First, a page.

I freaked out, then tried to stay calm, then panicked and called my loctician and made an appointment. I sat in his chair and just said "Please fix it." In hindsight I'm glad that he positions his chair away from the mirror so I couldn't see the expression on his face, but I could tell by the tone of his and his assistant's voice that I'd effed up royally, and had I seen his actual expression I probably would have cut them off right then and there. But he worked with them the best he could, gave me a free cornrow style so I couldn't see the damage, and sent me on my way.  At first I was pleased, thinking that he had indeed worked some sort of loctician magic, but when I unbraided it, the locs were still clumpy.  The only thing that could fix this mess was time and patience as I waited for my locs to fully mature.

For months after that I would try and twist my locs to smooth out the lumps, but they never fully went away. Over the years my hair grew and I got trims and eventually the lumpy locs became less and less noticeable as new hair grew and locked. But I still regretted that mishap every time I saw someone with a perfectly cylindrical set of locs, and though nobody else could tell the difference (or were just being nice), I knew I'd screwed my locs up.  I have a new set of locs now and have vowed NEVER to repeat those mistakes again.

The moral of this story: Less is more when it comes to products and locs. The more products you put on your locs, the more you have to worry about trying to get out later. Also, if you are unsure of what to do when you have a loc problem, don't be afraid to ask a licensed professional stylist who specializes in locs (i.e. a loctician). Other people with locs are great resources for ideas, but everyone is different. When you have problems it's good to have a professional on deck to tell you what is best to do for your hair texture and your stage of locking.  I visit my loctician maybe 2-3 times per year (I don't do my own cuts or color), but he's there when I need him.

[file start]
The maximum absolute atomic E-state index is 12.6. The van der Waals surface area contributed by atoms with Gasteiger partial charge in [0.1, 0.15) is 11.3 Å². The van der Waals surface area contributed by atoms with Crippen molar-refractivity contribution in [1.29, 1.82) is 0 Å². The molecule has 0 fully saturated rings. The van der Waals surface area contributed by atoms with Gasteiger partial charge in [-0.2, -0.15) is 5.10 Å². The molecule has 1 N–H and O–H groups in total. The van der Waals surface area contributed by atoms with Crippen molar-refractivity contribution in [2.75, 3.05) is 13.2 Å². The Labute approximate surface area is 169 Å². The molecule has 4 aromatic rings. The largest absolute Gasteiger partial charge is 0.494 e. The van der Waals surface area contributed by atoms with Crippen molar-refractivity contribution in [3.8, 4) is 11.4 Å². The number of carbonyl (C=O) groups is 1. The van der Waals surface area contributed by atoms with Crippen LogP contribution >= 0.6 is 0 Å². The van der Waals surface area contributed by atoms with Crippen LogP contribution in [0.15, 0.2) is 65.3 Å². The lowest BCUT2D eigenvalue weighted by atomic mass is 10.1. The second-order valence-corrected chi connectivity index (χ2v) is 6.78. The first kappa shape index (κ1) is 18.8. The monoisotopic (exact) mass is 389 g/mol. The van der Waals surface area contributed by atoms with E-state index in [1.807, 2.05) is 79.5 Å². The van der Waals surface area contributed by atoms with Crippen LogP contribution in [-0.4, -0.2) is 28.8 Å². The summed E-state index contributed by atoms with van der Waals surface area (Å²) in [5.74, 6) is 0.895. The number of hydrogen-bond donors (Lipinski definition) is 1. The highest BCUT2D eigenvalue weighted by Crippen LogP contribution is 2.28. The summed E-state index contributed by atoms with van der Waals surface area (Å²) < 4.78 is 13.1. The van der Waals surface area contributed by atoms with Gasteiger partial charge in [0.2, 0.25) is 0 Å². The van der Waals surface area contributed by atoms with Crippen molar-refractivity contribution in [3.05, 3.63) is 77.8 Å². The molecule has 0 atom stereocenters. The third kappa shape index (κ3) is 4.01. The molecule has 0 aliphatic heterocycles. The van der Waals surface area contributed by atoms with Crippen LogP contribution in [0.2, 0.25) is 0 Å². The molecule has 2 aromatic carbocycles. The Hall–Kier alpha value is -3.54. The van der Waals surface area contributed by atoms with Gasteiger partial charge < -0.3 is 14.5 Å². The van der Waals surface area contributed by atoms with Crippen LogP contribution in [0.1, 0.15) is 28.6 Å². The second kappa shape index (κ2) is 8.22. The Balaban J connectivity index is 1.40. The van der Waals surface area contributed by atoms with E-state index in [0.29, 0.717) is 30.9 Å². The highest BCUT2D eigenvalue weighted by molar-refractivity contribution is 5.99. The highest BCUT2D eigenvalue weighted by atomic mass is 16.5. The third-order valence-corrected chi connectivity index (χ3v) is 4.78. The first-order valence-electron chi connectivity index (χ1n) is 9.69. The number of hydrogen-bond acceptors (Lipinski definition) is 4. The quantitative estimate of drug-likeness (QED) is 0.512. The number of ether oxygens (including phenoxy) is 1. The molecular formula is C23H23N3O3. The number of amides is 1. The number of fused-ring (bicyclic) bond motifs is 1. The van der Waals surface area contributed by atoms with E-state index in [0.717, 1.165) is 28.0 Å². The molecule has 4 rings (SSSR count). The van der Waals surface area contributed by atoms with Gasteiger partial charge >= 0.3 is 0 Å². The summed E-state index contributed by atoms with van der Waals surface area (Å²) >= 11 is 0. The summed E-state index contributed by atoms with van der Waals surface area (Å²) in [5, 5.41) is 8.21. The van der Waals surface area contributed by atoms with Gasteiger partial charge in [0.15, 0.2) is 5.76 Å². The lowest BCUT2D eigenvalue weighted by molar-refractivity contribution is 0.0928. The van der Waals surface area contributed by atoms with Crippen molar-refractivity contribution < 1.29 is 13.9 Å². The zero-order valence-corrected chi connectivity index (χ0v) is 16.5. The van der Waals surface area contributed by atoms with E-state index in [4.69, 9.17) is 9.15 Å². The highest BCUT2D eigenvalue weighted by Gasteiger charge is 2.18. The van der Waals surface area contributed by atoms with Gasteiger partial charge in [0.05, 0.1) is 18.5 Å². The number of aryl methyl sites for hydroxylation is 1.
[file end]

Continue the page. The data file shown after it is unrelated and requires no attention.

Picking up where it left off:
So lay off the products, loved ones! Time & patience cultivate locs, not products.


Petula said...

Oh my goodness, what a horror! I'm glad you finally got it all situated. I had locs for 11 years then cut half off and my oldest daughter picked them out for me. I haven't really liked my hair since then, but I'm dealing with it. I think my problem is I don't use enough product because I'm always concerned about it running out and the cost of replacing it.

I used to wear twists, now I mainly wear a puff. I would prefer to get braids again, but - you know - the dough.

Enjoyed reading your post... and sorry to read about your loctician and friend.

Natural Afrodisiac said...

Petula: One of the many reasons I went back to locs for the second time was the cost of products! I was going thru products like crazy with my loose natural. But now I've had the same bottle of Carol's Daughter Lisa's Hair Elixr for 6 months, that I use just about every day, and it's only 2/3 gone! A tub of ORS Lock and Twist Gel last me almost a year. I'm definitely a loc girl.

iRockLocs said...

I know I have the tendancies of a product junkie. Posts like this encourage me to just find what works and stick to it. And it doesn't have to be expensive to be the exact product needed for your hair.